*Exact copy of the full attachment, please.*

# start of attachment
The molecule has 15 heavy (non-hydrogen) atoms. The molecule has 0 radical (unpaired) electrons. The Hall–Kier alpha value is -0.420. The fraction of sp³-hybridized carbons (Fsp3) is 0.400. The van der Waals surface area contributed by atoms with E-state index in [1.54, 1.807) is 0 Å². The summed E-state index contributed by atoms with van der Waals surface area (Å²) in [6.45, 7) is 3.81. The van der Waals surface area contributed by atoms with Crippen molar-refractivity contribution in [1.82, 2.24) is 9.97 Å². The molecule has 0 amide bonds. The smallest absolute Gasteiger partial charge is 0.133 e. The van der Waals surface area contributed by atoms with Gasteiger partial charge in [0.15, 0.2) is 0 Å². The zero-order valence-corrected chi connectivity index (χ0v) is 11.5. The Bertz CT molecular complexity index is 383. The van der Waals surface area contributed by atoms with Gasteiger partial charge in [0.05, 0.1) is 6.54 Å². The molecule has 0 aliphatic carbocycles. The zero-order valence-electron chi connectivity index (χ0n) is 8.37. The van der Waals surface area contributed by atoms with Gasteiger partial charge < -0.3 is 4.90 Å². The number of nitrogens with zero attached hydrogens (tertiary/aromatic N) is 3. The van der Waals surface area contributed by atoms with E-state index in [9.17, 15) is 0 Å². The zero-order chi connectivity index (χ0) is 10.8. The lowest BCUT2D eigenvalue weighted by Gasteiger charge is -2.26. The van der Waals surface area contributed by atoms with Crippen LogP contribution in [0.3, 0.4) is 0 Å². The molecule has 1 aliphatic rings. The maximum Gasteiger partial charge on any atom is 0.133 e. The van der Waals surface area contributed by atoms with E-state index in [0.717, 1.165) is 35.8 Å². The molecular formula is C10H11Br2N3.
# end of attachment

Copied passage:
The molecule has 15 heavy (non-hydrogen) atoms. The molecule has 0 radical (unpaired) electrons. The Hall–Kier alpha value is -0.420. The fraction of sp³-hybridized carbons (Fsp3) is 0.400. The van der Waals surface area contributed by atoms with E-state index in [1.54, 1.807) is 0 Å². The summed E-state index contributed by atoms with van der Waals surface area (Å²) in [6.45, 7) is 3.81. The van der Waals surface area contributed by atoms with Crippen molar-refractivity contribution in [1.82, 2.24) is 9.97 Å². The molecule has 0 amide bonds. The smallest absolute Gasteiger partial charge is 0.133 e. The van der Waals surface area contributed by atoms with Gasteiger partial charge in [0.15, 0.2) is 0 Å². The zero-order valence-corrected chi connectivity index (χ0v) is 11.5. The Bertz CT molecular complexity index is 383. The van der Waals surface area contributed by atoms with Gasteiger partial charge in [0.05, 0.1) is 6.54 Å². The molecule has 0 aliphatic carbocycles. The zero-order valence-electron chi connectivity index (χ0n) is 8.37. The van der Waals surface area contributed by atoms with Gasteiger partial charge < -0.3 is 4.90 Å². The number of nitrogens with zero attached hydrogens (tertiary/aromatic N) is 3. The van der Waals surface area contributed by atoms with E-state index in [9.17, 15) is 0 Å². The zero-order chi connectivity index (χ0) is 10.8. The lowest BCUT2D eigenvalue weighted by Gasteiger charge is -2.26. The van der Waals surface area contributed by atoms with Crippen LogP contribution in [0.3, 0.4) is 0 Å². The molecule has 1 aliphatic rings. The maximum Gasteiger partial charge on any atom is 0.133 e. The van der Waals surface area contributed by atoms with E-state index in [0.717, 1.165) is 35.8 Å². The molecular formula is C10H11Br2N3.